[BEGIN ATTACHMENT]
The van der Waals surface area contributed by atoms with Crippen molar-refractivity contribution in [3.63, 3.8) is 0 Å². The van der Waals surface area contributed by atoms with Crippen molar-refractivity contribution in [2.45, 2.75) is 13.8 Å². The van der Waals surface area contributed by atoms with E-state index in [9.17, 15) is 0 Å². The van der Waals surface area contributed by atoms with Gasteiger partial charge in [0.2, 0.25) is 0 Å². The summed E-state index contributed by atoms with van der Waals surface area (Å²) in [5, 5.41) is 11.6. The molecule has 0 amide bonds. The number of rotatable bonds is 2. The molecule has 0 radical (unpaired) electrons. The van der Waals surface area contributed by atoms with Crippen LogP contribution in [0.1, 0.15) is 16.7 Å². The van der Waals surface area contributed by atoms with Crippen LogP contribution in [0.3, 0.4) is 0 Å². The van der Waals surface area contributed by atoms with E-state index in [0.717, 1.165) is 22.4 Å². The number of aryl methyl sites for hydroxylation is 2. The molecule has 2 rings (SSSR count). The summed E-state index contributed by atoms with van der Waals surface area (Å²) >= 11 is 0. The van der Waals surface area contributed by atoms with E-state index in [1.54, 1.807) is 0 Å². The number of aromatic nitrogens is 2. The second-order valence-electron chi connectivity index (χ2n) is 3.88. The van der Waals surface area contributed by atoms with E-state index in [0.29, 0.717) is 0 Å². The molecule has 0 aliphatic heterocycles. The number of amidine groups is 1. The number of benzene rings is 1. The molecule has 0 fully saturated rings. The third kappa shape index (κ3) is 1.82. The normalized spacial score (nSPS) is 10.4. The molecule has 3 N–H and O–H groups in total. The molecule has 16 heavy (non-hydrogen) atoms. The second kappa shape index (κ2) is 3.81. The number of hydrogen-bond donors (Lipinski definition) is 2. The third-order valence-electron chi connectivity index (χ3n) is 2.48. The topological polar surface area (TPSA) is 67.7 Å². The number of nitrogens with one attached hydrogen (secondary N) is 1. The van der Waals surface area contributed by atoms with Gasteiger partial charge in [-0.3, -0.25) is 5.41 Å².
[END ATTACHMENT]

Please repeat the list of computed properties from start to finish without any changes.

The van der Waals surface area contributed by atoms with Crippen molar-refractivity contribution in [3.63, 3.8) is 0 Å². The van der Waals surface area contributed by atoms with Crippen molar-refractivity contribution in [2.45, 2.75) is 13.8 Å². The van der Waals surface area contributed by atoms with E-state index in [9.17, 15) is 0 Å². The van der Waals surface area contributed by atoms with Gasteiger partial charge in [0.2, 0.25) is 0 Å². The summed E-state index contributed by atoms with van der Waals surface area (Å²) in [5, 5.41) is 11.6. The molecule has 0 amide bonds. The number of rotatable bonds is 2. The molecule has 0 radical (unpaired) electrons. The van der Waals surface area contributed by atoms with Crippen LogP contribution in [0.1, 0.15) is 16.7 Å². The van der Waals surface area contributed by atoms with Crippen LogP contribution in [0.3, 0.4) is 0 Å². The van der Waals surface area contributed by atoms with E-state index in [0.717, 1.165) is 22.4 Å². The number of aryl methyl sites for hydroxylation is 2. The molecule has 2 rings (SSSR count). The summed E-state index contributed by atoms with van der Waals surface area (Å²) >= 11 is 0. The van der Waals surface area contributed by atoms with E-state index in [1.54, 1.807) is 0 Å². The number of aromatic nitrogens is 2. The second-order valence-electron chi connectivity index (χ2n) is 3.88. The van der Waals surface area contributed by atoms with E-state index in [0.29, 0.717) is 0 Å². The molecule has 0 aliphatic heterocycles. The number of amidine groups is 1. The number of benzene rings is 1. The molecule has 0 fully saturated rings. The third kappa shape index (κ3) is 1.82. The normalized spacial score (nSPS) is 10.4. The molecule has 3 N–H and O–H groups in total. The molecule has 16 heavy (non-hydrogen) atoms. The second kappa shape index (κ2) is 3.81. The number of hydrogen-bond donors (Lipinski definition) is 2. The third-order valence-electron chi connectivity index (χ3n) is 2.48. The topological polar surface area (TPSA) is 67.7 Å². The number of nitrogens with one attached hydrogen (secondary N) is 1. The van der Waals surface area contributed by atoms with Gasteiger partial charge in [-0.3, -0.25) is 5.41 Å².